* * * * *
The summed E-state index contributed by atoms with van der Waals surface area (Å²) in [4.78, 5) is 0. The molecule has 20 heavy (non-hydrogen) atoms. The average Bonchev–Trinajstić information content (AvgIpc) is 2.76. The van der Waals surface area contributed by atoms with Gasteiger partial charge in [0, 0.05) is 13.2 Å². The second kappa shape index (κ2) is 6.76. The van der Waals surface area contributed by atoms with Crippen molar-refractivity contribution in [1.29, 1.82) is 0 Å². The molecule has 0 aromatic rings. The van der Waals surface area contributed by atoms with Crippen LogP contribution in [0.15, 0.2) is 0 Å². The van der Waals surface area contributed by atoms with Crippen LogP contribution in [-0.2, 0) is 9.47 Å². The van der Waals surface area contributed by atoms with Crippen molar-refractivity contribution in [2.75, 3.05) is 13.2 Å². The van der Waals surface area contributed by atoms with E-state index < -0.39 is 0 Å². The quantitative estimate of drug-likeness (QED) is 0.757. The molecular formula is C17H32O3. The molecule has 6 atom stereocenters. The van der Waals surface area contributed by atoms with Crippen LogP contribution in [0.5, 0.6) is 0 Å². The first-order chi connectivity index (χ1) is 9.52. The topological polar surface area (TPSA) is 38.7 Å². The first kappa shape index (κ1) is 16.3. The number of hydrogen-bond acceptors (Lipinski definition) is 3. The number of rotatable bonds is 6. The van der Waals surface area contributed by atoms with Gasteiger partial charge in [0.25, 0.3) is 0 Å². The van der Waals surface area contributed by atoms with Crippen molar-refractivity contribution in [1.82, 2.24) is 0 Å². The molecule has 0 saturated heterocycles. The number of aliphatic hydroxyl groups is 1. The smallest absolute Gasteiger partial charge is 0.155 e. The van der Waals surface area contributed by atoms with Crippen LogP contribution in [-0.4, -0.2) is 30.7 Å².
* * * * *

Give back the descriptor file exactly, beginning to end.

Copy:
The summed E-state index contributed by atoms with van der Waals surface area (Å²) in [4.78, 5) is 0. The molecule has 20 heavy (non-hydrogen) atoms. The average Bonchev–Trinajstić information content (AvgIpc) is 2.76. The van der Waals surface area contributed by atoms with Gasteiger partial charge in [0, 0.05) is 13.2 Å². The second kappa shape index (κ2) is 6.76. The van der Waals surface area contributed by atoms with Crippen molar-refractivity contribution in [1.29, 1.82) is 0 Å². The molecule has 0 aromatic rings. The van der Waals surface area contributed by atoms with Crippen LogP contribution in [0.15, 0.2) is 0 Å². The van der Waals surface area contributed by atoms with Crippen LogP contribution in [-0.2, 0) is 9.47 Å². The van der Waals surface area contributed by atoms with Crippen molar-refractivity contribution in [2.75, 3.05) is 13.2 Å². The van der Waals surface area contributed by atoms with E-state index < -0.39 is 0 Å². The quantitative estimate of drug-likeness (QED) is 0.757. The molecular formula is C17H32O3. The molecule has 6 atom stereocenters. The van der Waals surface area contributed by atoms with Crippen LogP contribution in [0.5, 0.6) is 0 Å². The first-order chi connectivity index (χ1) is 9.52. The topological polar surface area (TPSA) is 38.7 Å². The first kappa shape index (κ1) is 16.3. The number of hydrogen-bond acceptors (Lipinski definition) is 3. The number of rotatable bonds is 6. The van der Waals surface area contributed by atoms with Gasteiger partial charge in [0.25, 0.3) is 0 Å². The van der Waals surface area contributed by atoms with Crippen molar-refractivity contribution in [1.82, 2.24) is 0 Å². The molecule has 0 saturated heterocycles. The number of aliphatic hydroxyl groups is 1. The smallest absolute Gasteiger partial charge is 0.155 e. The van der Waals surface area contributed by atoms with Crippen LogP contribution in [-0.4, -0.2) is 30.7 Å².